Pouring yet another bucketload of cash at a sports team, FXT.US cryptocurrency exchange CEO Sam Bankman-Fried’s latest deal with the NBA’s Washington Wizards has given him a high-profile perch as the industry tries to woo regulators and legislators.
The deal to make FTX the official crypto exchange of the owners of the Wizards, the NHL’s Capitals, and the WNBA’s Mystic for an unrevealed but certainly multi-million-dollar sum, not only continues Bankman-Fried’s run of major sports branding partnership announcements, it puts the billionaire and his exchange in front of the capital’s top power brokers, regulators and legislators.
Coming two weeks after Bankman-Fried joined several other cryptocurrency luminaries in testifying before the House Financial Services Committee, the multi-year agreement allows him to double down on his recent moves to focus official attention on FTX.US’s history of working with state and federal regulators, gaining licenses in the U.S. and abroad, and generally being one of the most compliant good corporate citizens of crypto.
In his opening statement to the congressional committee, Bankman-Fried repeatedly pointed to the DCO, a DCM, and swap execution facility licenses the exchange has from the Commodity Futures Trading Commission and the money transmitter and money service businesses licenses from the U.S. Treasury Department’s Financial Crimes Enforcement Network (FinCEN), among others.
He also took the opportunity to pitch a legislative goal shared by a number of other executives in crypto, saying, “I would be excited to see a unified joint [regulatory] regime with both CFTC and SEC involvement to create harmonious markets regulations.”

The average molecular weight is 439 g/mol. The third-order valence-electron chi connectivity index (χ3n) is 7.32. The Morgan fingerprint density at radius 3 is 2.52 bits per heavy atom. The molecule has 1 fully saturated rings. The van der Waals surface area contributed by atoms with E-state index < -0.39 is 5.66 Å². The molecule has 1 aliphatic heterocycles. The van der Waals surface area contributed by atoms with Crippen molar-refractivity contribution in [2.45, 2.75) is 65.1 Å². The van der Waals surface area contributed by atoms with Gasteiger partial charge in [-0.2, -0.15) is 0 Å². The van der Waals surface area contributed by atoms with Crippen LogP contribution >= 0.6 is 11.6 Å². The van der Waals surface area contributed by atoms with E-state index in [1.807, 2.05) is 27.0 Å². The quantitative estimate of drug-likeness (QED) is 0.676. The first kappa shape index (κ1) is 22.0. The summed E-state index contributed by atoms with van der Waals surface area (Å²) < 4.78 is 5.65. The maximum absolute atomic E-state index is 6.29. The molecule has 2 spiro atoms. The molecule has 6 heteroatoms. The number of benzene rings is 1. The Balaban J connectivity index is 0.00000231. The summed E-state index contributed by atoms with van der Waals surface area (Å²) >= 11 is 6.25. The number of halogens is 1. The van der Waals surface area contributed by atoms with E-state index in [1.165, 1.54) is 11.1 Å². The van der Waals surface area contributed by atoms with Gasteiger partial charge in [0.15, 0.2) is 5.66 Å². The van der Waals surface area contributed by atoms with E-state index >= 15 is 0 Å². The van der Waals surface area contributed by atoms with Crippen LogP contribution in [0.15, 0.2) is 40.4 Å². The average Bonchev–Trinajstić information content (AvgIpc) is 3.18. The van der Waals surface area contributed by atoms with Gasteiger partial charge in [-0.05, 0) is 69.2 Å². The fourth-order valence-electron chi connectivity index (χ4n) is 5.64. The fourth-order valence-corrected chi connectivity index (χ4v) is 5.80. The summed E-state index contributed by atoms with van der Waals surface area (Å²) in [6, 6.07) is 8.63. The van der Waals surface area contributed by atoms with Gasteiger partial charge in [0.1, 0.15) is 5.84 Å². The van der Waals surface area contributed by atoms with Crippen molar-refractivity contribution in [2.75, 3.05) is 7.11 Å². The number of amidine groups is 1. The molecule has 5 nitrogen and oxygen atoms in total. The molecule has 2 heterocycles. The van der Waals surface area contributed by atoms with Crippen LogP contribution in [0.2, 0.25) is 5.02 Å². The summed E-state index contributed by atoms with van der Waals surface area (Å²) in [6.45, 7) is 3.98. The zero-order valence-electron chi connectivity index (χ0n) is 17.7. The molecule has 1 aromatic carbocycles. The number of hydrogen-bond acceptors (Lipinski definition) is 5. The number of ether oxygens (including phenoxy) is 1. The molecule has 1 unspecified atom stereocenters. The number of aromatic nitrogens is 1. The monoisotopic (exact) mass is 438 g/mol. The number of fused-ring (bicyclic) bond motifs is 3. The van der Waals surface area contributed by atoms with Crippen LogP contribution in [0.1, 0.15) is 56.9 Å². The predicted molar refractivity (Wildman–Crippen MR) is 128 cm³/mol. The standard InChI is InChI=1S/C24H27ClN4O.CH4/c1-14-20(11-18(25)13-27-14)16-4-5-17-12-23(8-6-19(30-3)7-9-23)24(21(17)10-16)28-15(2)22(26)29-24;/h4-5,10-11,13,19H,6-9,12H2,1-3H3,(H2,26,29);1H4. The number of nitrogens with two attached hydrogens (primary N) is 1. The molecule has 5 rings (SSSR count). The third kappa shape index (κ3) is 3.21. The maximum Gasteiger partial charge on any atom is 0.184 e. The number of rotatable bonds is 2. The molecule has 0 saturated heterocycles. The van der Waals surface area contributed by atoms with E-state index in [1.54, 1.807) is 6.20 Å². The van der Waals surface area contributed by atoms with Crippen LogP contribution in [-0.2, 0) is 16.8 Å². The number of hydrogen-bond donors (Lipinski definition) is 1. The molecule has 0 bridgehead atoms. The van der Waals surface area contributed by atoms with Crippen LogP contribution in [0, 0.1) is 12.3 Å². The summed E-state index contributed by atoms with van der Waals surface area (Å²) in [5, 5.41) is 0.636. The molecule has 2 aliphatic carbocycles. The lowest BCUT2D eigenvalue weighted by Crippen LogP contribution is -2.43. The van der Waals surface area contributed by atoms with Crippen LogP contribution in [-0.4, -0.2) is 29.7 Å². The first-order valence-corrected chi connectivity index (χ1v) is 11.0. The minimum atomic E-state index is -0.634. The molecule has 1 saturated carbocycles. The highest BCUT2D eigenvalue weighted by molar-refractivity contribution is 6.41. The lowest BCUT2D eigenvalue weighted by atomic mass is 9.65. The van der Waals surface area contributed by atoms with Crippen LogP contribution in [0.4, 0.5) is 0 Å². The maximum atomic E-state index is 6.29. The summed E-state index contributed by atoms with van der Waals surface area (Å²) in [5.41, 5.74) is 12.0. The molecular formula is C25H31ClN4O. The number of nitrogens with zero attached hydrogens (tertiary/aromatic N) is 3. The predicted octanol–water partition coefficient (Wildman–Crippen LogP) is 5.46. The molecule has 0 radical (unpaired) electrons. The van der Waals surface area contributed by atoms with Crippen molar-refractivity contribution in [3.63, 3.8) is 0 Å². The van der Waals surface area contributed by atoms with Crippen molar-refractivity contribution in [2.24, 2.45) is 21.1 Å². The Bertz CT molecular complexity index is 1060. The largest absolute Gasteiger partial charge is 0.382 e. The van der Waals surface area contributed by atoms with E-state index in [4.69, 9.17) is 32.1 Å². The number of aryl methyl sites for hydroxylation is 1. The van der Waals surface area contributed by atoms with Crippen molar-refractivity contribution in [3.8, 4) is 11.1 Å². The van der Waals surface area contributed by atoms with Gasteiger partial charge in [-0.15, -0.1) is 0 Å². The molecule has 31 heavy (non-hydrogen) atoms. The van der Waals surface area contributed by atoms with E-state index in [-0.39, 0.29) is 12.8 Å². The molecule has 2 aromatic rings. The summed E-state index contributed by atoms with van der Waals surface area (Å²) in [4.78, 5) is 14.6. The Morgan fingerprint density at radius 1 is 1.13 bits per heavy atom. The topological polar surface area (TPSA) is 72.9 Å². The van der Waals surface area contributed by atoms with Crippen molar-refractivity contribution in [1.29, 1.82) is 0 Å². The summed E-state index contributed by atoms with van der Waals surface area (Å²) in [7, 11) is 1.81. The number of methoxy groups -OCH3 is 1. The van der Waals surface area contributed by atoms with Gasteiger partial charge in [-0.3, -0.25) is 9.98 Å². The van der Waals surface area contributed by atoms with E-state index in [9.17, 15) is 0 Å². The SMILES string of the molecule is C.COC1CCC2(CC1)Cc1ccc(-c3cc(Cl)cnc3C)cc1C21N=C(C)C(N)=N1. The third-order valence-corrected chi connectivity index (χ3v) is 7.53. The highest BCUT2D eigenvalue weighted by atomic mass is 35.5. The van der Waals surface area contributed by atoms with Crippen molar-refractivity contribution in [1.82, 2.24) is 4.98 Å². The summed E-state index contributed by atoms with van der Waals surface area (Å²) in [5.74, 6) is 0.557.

See more: Six Crypto Execs Warn Congress Not to Overregulate Crypto
As opposed to the Securities and Exchange Commission (SEC) taking full control of crypto, a position it has angled to stake out in recent months.
He later returned to that theme, saying there is “a powerful argument in favor of having harmonized regulatory market frameworks in particular between different asset classes.”
A divided regulatory framework for bitcoin and bitcoin derivatives, stablecoins and stablecoin derivatives, and Ethereum and Ethereum derivatives ends up making it not just “riskier and harder and more annoying for the user to access and more overhead for the industry, but you make it hard to have consistent regulatory oversight.”
In recent months, FTX.US spent $135 million to put its name on the stadium of basketball’s Miami Heat and $10 million for the international naming rights to San Francisco’s Golden State Warriors, as well signing up sports superstars like Tampa Bay Buccaneers quarterback Tom Brady, Golden State Warriors point guard Stephen Curry and Los Angeles Angels Shohei Ohtani, baseball’s 2021 MVP. It also spent $210 million for a multi-year deal to change the name of U.S. eSports team TSM to TSM FTX.
The deal with Monumental Sports & Entertainment, owner of the Wizards and Capitals, also makes FTX.US the official NFT (non-fungible token) partner of the teams, giving it exclusive rights to future NFT drops.
“The integration of blockchain technology with the sports experience has only just begun,” said Jim Van Stone, president business operations and COO of MSE. “Together we are going to advance to an entirely new frontier which will ignite fans beyond what they can even imagine today.”
Top athletes are not new to crypto. Most notably, Brooklyn Nets star Spencer Dinwiddie tried tokenizing his $34 million contract. In football, Green Bay Packers’ quarterback Arron Rogers, the Carolina Panthers’ Russell Okung and the L.A. Rams’ Odell Beckham, Jr. have annouched they are being paid partially in bitcoin.
And in November, competing U.S. exchange Coinbase paid a staggering $700 million for a 20-year stadium naming deal for Los Angeles’ Staple Center, home of the NBA’s Lakers and Kings, and the NHL’s Kings.